Florida Gov. DeSantis attacks Biden: ‘I don’t want to hear a blip about COVID from you’

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FORT LAUDEREDALE, Fla. — Gov. Ron DeSantis, facing the Florida surge in COVID-19 cases and hospitalizations, delivered extraordinary and impassioned remarks on the issue Wednesday — attacking President Joe Biden.

“This is a guy who ran for president saying he was going to quote ‘shut down the virus.’ And what has he done? He’s imported more virus from around the world, by having a wide open southern border,” he said. DeSantis offered no evidence to support the claim.

The governor concluded his 4 1/2-minute broadside with this message to the president: “So why don’t you do your job? Why don’t you get this border secure, and until you do that, I don’t want to hear a blip about COVID from you. Thank you.”

Responding on Twitter, White House press secretary Jen Psaki wrote that “23% of new COVID hospitalizations in the U.S are in Florida, and their hospitals are being overwhelmed again. We are doing everything we can to help the people of FL, and they’re stepping up by getting vaccinated — we hope @GovRonDeSantis joins us in this fight.”

DeSantis portrayed himself as the leader who is standing up for individual freedom against what he depicted as a malevolent, big-government Biden. He made a litany of accusations against the president, many of them amped-up versions of what Biden or his administration has said and done that have an element of truth but DeSantis depicted as ineptitude, incompetence or malice.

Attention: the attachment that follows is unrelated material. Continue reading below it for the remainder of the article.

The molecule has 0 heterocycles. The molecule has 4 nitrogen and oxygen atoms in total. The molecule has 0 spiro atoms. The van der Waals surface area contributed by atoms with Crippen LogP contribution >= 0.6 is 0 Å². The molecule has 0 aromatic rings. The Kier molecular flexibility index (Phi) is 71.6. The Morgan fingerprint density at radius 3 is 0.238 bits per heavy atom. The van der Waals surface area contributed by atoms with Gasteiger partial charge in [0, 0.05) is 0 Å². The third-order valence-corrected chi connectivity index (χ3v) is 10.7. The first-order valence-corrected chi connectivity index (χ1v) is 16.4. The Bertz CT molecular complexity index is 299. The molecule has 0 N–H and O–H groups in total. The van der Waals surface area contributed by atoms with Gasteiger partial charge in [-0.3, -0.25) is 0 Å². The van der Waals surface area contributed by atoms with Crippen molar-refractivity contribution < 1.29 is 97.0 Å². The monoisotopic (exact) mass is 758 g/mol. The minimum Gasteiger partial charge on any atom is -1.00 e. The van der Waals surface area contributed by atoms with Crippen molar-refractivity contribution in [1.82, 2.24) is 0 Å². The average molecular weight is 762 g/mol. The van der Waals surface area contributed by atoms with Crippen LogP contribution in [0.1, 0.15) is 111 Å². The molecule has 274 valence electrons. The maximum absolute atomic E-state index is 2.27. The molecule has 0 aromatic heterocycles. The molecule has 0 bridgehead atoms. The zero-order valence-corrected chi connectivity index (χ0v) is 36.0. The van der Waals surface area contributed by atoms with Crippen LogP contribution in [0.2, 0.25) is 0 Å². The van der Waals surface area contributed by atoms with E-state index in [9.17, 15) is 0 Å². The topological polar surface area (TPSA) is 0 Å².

“The question is we can either have a free society or we can have a biomedical security state,” DeSantis asserted. “And I can tell you, Florida, we’re a free state. People are going to be free to choose to make their own decisions about themselves, about their families, about their kids’ education and about putting food on the table. ... Let me tell you this: If you’re coming after the rights of parents in Florida, I’m standing in your way. I’m not going to let you get away with it.”

DeSantis made multiple assertions in Panama City after he announced awarding of government money aimed at continuing recovery efforts from Hurricane Michael, then departed without answering questions. The audience cheered. Earlier Wednesday, DeSantis held a virtual roundtable with hospital executives from across the state, several of whom praised his leadership.

In Panama City, DeSantis claimed that the Biden administration is “helping to facilitate (the spread of COVID-19) in our country,” by doing nothing to stop the flow of people from around the world “and who knows what new variants” at the southern border and sending them throughout the U.S. Republican politicians often talk about a threat from immigrants at the border to energize their political base. Most people trying to cross at the Mexican border are being turned away, according to PolitiFact.

“And what is his big solution? What is he so upset about Florida? His solution is he wants to have the government to force kindergartners to wear masks in school. He doesn’t believe the parents should have a say in that. He thinks that should be a decision for the government. Well, I can tell you, in Florida the parents are going to be the ones in charge of that decision,” DeSantis said.

DeSantis portrayed the idea of requiring masks for schoolchildren — those under age 12 can’t be vaccinated — as some sort of Biden-big government effort to interfere with the rights of parents.

Though DeSantis opposes, and has vowed to block, schools from requiring masks, there is broad public support for mandating masks for children when classes start later this month.